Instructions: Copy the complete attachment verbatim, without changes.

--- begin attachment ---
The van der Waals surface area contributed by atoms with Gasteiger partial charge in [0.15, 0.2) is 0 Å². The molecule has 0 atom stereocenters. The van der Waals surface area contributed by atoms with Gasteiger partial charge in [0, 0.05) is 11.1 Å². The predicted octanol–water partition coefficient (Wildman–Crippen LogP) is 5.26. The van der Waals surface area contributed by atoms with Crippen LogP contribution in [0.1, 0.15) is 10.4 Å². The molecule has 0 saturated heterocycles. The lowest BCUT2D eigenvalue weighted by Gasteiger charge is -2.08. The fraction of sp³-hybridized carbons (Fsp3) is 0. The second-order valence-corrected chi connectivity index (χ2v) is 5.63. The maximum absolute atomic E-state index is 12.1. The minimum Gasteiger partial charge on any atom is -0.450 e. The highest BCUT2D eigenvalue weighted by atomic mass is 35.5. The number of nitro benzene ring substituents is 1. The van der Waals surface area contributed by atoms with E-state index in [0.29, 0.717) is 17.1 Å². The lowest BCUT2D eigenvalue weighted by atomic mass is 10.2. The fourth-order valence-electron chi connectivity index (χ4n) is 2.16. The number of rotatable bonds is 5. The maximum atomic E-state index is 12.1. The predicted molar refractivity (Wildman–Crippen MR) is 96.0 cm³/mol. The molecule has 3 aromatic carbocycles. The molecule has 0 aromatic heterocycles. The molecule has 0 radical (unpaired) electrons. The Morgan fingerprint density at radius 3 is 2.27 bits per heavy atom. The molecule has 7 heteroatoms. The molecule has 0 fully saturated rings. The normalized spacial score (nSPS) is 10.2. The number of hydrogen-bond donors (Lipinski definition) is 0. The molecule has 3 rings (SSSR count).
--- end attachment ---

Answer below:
The van der Waals surface area contributed by atoms with Gasteiger partial charge in [0.15, 0.2) is 0 Å². The molecule has 0 atom stereocenters. The van der Waals surface area contributed by atoms with Gasteiger partial charge in [0, 0.05) is 11.1 Å². The predicted octanol–water partition coefficient (Wildman–Crippen LogP) is 5.26. The van der Waals surface area contributed by atoms with Crippen LogP contribution in [0.1, 0.15) is 10.4 Å². The molecule has 0 saturated heterocycles. The lowest BCUT2D eigenvalue weighted by Gasteiger charge is -2.08. The fraction of sp³-hybridized carbons (Fsp3) is 0. The second-order valence-corrected chi connectivity index (χ2v) is 5.63. The maximum absolute atomic E-state index is 12.1. The minimum Gasteiger partial charge on any atom is -0.450 e. The highest BCUT2D eigenvalue weighted by atomic mass is 35.5. The number of nitro benzene ring substituents is 1. The van der Waals surface area contributed by atoms with E-state index in [0.29, 0.717) is 17.1 Å². The lowest BCUT2D eigenvalue weighted by atomic mass is 10.2. The fourth-order valence-electron chi connectivity index (χ4n) is 2.16. The number of rotatable bonds is 5. The maximum atomic E-state index is 12.1. The predicted molar refractivity (Wildman–Crippen MR) is 96.0 cm³/mol. The molecule has 3 aromatic carbocycles. The molecule has 0 aromatic heterocycles. The molecule has 0 radical (unpaired) electrons. The Morgan fingerprint density at radius 3 is 2.27 bits per heavy atom. The molecule has 7 heteroatoms. The molecule has 0 fully saturated rings. The normalized spacial score (nSPS) is 10.2. The number of hydrogen-bond donors (Lipinski definition) is 0. The molecule has 3 rings (SSSR count).